Solutions: Don’t label yourself with a problem that doesn’t exist. If you don’t feel “in the mood” before sex begins, try it anyway. Give it time, and let your partner know that you like and need warm-up time. Leisurely lovemaking that’s not necessarily genitally focused foreplay makes a woman feel closer to her mate and turns her on. The old saw is true, Basson says: Men become intimate to have sex; women have sex to become intimate.
Lack of sleep
It’s ironic that you can’t have one without the other, since both sex and sleep are activities that take place in bed but not at the same time. But when a stressed-out life interferes with either partner’s ability to get a good night’s sleep, sex seems to leave the room.
“Lack of sleep or a disrupted sleep-wake cycle causes mood problems, makes you irritable, makes you less patient — and it’s bound to cause friction in a relationship,” says Ken Robbins, a clinical professor of psychiatry at the University of Wisconsin.
Common situations leading to a sex-sleep imbalance: a workaholic partner; someone with chronic insomnia; or a partner who spends nights as well as days caring for a baby, a sick child, or an elderly relative.
Solutions: Temporary sleep disturbances affect every household. But when the situation goes on and on, it’s important to find creative ways to protect solid zzz’s. (Aim for seven to nine hours a night, says the National Sleep Foundation.) For example, in the case of a live-in relative with a sleep-disruptive ailment (such as Alzheimer’s disease), look into respite care such as adult daycare services, which can help make the person more tired by nighttime. There are even night respite programs, or — if you can afford it — you may need to hire a night-shift nursing aide.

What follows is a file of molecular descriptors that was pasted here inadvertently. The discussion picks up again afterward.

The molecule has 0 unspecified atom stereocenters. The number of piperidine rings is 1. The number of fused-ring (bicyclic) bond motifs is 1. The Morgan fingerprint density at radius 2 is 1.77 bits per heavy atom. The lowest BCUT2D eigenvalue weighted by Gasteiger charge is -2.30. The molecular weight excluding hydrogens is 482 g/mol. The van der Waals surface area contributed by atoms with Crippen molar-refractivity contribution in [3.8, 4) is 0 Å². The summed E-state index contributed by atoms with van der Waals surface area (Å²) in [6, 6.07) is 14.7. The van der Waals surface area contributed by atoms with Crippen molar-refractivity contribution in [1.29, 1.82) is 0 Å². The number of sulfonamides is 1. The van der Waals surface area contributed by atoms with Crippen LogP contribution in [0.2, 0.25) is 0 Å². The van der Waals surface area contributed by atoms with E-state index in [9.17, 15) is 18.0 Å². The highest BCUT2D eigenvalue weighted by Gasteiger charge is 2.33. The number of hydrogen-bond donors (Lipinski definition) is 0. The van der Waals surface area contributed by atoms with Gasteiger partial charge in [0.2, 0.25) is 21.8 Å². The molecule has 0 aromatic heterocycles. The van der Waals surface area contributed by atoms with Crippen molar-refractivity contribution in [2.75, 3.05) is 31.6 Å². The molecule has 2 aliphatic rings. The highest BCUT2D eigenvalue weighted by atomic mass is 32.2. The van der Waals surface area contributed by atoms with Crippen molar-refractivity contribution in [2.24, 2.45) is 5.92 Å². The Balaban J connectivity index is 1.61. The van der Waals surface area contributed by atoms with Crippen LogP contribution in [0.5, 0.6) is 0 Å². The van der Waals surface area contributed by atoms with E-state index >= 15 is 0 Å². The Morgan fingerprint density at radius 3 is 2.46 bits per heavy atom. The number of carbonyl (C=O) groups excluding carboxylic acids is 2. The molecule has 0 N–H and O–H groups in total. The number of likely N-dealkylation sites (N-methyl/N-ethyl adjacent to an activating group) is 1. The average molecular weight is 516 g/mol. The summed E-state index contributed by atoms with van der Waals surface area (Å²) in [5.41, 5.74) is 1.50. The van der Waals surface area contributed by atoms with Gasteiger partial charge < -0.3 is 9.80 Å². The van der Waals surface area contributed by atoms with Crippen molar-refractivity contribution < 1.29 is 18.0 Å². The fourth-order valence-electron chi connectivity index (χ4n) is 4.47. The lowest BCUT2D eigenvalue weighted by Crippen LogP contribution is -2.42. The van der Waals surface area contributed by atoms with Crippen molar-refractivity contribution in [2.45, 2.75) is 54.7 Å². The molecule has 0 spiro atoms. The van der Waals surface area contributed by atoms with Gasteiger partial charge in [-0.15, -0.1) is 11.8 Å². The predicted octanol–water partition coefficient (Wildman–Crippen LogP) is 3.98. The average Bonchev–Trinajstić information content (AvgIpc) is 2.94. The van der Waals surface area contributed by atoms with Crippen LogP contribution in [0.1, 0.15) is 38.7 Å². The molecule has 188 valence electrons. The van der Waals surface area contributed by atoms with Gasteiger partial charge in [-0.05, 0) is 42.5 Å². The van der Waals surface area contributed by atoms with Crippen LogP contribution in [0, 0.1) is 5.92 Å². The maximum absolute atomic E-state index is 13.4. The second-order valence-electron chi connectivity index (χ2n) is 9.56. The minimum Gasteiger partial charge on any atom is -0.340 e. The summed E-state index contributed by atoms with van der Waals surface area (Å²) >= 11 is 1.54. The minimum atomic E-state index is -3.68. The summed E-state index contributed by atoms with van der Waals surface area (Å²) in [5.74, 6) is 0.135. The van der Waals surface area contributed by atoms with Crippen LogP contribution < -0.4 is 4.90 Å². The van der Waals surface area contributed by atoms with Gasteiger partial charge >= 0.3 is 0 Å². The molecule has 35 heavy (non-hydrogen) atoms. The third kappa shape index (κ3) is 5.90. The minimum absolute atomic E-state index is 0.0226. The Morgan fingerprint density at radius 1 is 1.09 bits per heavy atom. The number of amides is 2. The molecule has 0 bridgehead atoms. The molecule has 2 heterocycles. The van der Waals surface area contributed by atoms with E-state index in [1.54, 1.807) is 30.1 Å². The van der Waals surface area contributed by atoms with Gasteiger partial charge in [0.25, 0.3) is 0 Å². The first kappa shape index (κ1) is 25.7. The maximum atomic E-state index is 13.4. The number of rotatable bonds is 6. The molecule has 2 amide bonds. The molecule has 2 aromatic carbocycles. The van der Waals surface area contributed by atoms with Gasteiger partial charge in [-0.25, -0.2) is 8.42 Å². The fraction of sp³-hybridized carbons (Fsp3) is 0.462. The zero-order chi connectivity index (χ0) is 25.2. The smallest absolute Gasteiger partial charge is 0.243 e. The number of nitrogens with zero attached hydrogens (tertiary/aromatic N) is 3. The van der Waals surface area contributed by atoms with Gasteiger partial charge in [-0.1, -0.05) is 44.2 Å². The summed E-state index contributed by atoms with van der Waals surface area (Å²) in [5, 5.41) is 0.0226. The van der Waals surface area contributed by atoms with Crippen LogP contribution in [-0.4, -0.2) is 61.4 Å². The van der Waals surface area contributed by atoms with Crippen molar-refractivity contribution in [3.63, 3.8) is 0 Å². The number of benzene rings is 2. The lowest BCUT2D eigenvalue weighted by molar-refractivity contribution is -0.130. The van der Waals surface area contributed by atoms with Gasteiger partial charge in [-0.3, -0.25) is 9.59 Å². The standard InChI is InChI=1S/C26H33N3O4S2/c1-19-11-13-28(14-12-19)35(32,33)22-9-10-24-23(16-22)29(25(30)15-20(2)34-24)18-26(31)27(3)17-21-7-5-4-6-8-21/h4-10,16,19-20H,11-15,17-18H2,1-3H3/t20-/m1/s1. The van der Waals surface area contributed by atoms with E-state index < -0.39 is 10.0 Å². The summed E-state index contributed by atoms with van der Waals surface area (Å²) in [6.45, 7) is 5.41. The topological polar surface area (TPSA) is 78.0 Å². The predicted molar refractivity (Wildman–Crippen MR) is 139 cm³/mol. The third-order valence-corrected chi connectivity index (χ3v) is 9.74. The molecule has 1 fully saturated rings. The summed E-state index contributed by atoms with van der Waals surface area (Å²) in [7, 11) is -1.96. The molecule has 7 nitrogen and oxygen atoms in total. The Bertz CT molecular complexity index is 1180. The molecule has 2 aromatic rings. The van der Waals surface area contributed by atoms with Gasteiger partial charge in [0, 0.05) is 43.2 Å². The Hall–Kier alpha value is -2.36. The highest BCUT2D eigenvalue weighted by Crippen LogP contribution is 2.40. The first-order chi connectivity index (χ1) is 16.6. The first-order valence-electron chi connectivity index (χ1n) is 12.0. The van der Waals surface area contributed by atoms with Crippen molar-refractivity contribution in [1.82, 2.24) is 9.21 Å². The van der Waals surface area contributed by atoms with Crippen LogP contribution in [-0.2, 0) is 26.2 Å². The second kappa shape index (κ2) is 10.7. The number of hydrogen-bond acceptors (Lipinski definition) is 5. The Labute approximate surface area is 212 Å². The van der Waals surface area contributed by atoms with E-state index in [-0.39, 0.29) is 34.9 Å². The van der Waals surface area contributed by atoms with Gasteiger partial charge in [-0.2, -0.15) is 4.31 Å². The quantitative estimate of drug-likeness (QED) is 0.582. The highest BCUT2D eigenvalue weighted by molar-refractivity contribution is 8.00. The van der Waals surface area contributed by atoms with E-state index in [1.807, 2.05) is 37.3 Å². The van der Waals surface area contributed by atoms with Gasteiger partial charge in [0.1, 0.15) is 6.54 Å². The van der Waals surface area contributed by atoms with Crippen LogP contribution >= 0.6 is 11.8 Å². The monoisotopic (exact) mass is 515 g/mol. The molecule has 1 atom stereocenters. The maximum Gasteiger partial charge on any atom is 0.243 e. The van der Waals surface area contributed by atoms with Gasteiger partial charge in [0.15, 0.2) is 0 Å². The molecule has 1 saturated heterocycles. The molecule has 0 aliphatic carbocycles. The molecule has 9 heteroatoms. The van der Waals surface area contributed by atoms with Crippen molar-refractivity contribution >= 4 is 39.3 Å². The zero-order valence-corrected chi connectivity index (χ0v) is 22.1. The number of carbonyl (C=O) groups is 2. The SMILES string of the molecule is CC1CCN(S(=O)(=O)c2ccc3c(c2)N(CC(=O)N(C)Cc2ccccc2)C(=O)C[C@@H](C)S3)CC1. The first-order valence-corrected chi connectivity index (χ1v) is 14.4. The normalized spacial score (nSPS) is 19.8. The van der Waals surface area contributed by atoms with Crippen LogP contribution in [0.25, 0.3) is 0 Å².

Don’t just write off crummy sleep to lifestyle issues. A sleep disorder specialist or an otolaryngologist (ear, nose, and throat doctor) can evaluate you for physical problems, such as sleep apnea or upper airway resistance syndrome (UARS).
Funky menopausal glitches
“Looks like you have lichen sclerosus,” Annie’s doctor informed her. Annie panicked. She was expecting him to write off her painful intercourse and swan diving sex life to “the change,” not to multiple sclerosis?! In fact, the two diseases have absolutely no connection, although their similar names cause people to mix them up. Lichen sclerosus is a fairly common inflammatory skin disorder of the vulva. For unknown reasons, it often strikes around age 50. And that means it also gets mixed up with menopause.
“Menopause itself is not a bad thing that messes up women’s sex lives,” says Stewart, who also directs the Harvard-Vanguard Vulvovaginal Specialty Service in greater Boston. “But there are some vulvar problems that peak at this time and that, left untreated, can cause sexual problems.”
Lichen sclerosus, for example, often causes itching and, if there are tiny cracks in the skin at the vaginal opening, burning during intercourse. Plain old urinary tract infections can also rise around menopause, thanks to prolapse (a sagging bladder or uterus) or falling estrogen that changes the vagina’s acid balance.
Solutions: Don’t write off bothersome symptoms as natural consequences of the calendar. If something feels wrong, it probably is wrong — and it can probably get fixed. (Lichen sclerosus, for example, can be treated with a topical steroid cream.)
Sexologists say there’s sexual truth to the adage that you’re not just getting older, you’re getting better — at least if you avoid the sand traps.